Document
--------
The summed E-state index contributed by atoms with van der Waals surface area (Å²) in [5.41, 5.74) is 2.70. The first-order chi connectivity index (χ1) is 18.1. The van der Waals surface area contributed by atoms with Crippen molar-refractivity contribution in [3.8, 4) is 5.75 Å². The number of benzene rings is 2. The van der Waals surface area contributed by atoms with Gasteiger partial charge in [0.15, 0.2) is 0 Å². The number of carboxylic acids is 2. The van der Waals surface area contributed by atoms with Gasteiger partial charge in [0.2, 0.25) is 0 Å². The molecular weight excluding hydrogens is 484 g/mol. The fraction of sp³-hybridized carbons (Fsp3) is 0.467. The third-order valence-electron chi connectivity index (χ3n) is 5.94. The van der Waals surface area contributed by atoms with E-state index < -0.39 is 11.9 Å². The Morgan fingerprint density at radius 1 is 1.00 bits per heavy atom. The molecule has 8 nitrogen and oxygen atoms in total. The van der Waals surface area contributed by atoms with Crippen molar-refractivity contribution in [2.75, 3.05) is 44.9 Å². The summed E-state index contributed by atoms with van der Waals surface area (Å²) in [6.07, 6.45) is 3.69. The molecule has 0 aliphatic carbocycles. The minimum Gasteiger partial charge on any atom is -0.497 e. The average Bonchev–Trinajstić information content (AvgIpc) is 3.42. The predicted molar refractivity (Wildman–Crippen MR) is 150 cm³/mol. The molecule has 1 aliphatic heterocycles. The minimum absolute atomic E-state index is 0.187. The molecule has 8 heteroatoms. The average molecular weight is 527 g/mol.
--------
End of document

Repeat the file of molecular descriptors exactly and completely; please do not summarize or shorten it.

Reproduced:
The summed E-state index contributed by atoms with van der Waals surface area (Å²) in [5.41, 5.74) is 2.70. The first-order chi connectivity index (χ1) is 18.1. The van der Waals surface area contributed by atoms with Crippen molar-refractivity contribution in [3.8, 4) is 5.75 Å². The number of benzene rings is 2. The van der Waals surface area contributed by atoms with Gasteiger partial charge in [0.15, 0.2) is 0 Å². The number of carboxylic acids is 2. The van der Waals surface area contributed by atoms with Gasteiger partial charge in [0.2, 0.25) is 0 Å². The molecular weight excluding hydrogens is 484 g/mol. The fraction of sp³-hybridized carbons (Fsp3) is 0.467. The third-order valence-electron chi connectivity index (χ3n) is 5.94. The van der Waals surface area contributed by atoms with E-state index < -0.39 is 11.9 Å². The Morgan fingerprint density at radius 1 is 1.00 bits per heavy atom. The molecule has 8 nitrogen and oxygen atoms in total. The van der Waals surface area contributed by atoms with Crippen molar-refractivity contribution in [2.75, 3.05) is 44.9 Å². The summed E-state index contributed by atoms with van der Waals surface area (Å²) in [6.07, 6.45) is 3.69. The molecule has 0 aliphatic carbocycles. The minimum Gasteiger partial charge on any atom is -0.497 e. The average Bonchev–Trinajstić information content (AvgIpc) is 3.42. The predicted molar refractivity (Wildman–Crippen MR) is 150 cm³/mol. The molecule has 1 aliphatic heterocycles. The minimum absolute atomic E-state index is 0.187. The molecule has 8 heteroatoms. The average molecular weight is 527 g/mol.